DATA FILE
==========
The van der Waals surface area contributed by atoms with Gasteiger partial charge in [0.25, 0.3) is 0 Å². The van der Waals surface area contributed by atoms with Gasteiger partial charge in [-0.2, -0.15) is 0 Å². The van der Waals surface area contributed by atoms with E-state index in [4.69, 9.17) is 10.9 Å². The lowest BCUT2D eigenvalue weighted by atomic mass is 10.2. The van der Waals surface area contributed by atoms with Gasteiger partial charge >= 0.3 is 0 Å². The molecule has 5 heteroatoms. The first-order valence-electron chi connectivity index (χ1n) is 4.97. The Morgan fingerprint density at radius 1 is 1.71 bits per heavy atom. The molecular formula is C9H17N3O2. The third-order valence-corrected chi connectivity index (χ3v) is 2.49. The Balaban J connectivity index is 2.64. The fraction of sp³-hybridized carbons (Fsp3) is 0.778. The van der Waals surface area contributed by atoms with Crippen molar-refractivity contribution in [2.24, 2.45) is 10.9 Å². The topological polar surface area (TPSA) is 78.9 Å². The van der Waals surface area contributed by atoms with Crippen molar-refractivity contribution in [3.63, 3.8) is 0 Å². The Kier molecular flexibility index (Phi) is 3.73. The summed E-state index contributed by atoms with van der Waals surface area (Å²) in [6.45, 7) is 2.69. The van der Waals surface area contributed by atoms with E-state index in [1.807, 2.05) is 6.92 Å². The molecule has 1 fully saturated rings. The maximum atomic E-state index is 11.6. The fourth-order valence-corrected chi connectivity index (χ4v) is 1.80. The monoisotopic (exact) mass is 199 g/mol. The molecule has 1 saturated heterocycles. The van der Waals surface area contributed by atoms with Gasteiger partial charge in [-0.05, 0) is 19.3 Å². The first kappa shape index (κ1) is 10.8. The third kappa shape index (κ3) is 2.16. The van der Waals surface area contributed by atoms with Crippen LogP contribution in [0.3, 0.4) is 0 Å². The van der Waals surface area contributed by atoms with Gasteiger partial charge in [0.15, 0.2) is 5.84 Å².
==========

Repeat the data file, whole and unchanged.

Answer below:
The van der Waals surface area contributed by atoms with Gasteiger partial charge in [0.25, 0.3) is 0 Å². The van der Waals surface area contributed by atoms with Gasteiger partial charge in [-0.2, -0.15) is 0 Å². The van der Waals surface area contributed by atoms with E-state index in [4.69, 9.17) is 10.9 Å². The lowest BCUT2D eigenvalue weighted by atomic mass is 10.2. The van der Waals surface area contributed by atoms with Gasteiger partial charge >= 0.3 is 0 Å². The molecule has 5 heteroatoms. The first-order valence-electron chi connectivity index (χ1n) is 4.97. The Morgan fingerprint density at radius 1 is 1.71 bits per heavy atom. The molecular formula is C9H17N3O2. The third-order valence-corrected chi connectivity index (χ3v) is 2.49. The Balaban J connectivity index is 2.64. The fraction of sp³-hybridized carbons (Fsp3) is 0.778. The van der Waals surface area contributed by atoms with Crippen molar-refractivity contribution in [2.24, 2.45) is 10.9 Å². The topological polar surface area (TPSA) is 78.9 Å². The van der Waals surface area contributed by atoms with Crippen molar-refractivity contribution in [3.63, 3.8) is 0 Å². The Kier molecular flexibility index (Phi) is 3.73. The summed E-state index contributed by atoms with van der Waals surface area (Å²) in [6.45, 7) is 2.69. The van der Waals surface area contributed by atoms with E-state index in [1.807, 2.05) is 6.92 Å². The molecule has 1 fully saturated rings. The maximum atomic E-state index is 11.6. The fourth-order valence-corrected chi connectivity index (χ4v) is 1.80. The monoisotopic (exact) mass is 199 g/mol. The molecule has 1 saturated heterocycles. The van der Waals surface area contributed by atoms with Gasteiger partial charge in [-0.05, 0) is 19.3 Å². The first kappa shape index (κ1) is 10.8. The third kappa shape index (κ3) is 2.16. The van der Waals surface area contributed by atoms with Crippen LogP contribution in [0.3, 0.4) is 0 Å². The van der Waals surface area contributed by atoms with Gasteiger partial charge in [0.15, 0.2) is 5.84 Å².